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Money Market Pressure and the Determinants of Banking Crises

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  • JÜRGEN VON HAGEN
  • TAI-KUANG HO

Abstract

This article develops an index of money market pressure to identify banking crises. We define banking crises as periods in which there is excessive demand for liquidity in the money market. We begin with the theoretical foundation of this new method. With the newly defined crisis episodes, we examine the determinants of banking crises using data complied from 47 countries. We find that slowdown of real GDP, lower real interest rates, extremely high inflation, large fiscal deficits, and over-valued exchange rates tend to precede banking crises. The effects of monetary base growth on the probability of banking crises are negligible. Copyright 2007 The Ohio State University.

Suggested Citation

  • Jürgen Von Hagen & Tai-Kuang Ho, 2007. "Money Market Pressure and the Determinants of Banking Crises," Journal of Money, Credit and Banking, Blackwell Publishing, vol. 39(5), pages 1037-1066, August.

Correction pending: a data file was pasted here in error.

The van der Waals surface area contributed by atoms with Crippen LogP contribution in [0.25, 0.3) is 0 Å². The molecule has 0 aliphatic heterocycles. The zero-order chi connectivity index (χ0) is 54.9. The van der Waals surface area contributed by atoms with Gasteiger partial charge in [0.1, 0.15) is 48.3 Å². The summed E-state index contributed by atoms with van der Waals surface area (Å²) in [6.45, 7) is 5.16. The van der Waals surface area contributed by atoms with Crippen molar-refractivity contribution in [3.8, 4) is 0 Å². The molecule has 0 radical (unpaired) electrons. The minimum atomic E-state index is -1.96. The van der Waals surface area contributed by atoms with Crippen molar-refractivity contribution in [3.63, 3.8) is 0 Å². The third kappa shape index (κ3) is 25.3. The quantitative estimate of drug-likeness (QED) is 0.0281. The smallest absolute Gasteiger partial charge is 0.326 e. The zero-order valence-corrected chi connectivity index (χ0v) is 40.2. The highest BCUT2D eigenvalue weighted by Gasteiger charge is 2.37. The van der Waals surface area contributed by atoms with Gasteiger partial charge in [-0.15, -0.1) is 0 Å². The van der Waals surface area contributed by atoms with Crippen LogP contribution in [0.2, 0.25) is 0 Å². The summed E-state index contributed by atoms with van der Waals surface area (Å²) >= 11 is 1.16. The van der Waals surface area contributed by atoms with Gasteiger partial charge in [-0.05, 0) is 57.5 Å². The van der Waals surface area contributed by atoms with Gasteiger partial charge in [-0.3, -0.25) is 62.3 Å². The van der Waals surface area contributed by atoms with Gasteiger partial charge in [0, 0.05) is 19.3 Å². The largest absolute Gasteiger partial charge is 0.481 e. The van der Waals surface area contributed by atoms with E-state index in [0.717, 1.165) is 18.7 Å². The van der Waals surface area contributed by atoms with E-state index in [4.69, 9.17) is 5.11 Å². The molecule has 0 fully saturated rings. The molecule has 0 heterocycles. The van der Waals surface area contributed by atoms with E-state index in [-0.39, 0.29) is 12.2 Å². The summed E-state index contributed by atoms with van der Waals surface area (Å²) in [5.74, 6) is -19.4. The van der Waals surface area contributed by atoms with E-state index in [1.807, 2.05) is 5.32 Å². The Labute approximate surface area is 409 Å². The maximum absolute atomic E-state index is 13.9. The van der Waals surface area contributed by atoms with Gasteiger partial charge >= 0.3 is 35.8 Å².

• Handle: RePEc:mcb:jmoncb:v:39:y:2007:i:5:p:1037-1066
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    More about this item

    JEL classification:

    • C43 - Mathematical and Quantitative Methods - - Econometric and Statistical Methods: Special Topics - - - Index Numbers and Aggregation
    • E44 - Macroeconomics and Monetary Economics - - Money and Interest Rates - - - Financial Markets and the Macroeconomy
    • G21 - Financial Economics - - Financial Institutions and Services - - - Banks; Other Depository Institutions; Micro Finance Institutions; Mortgages

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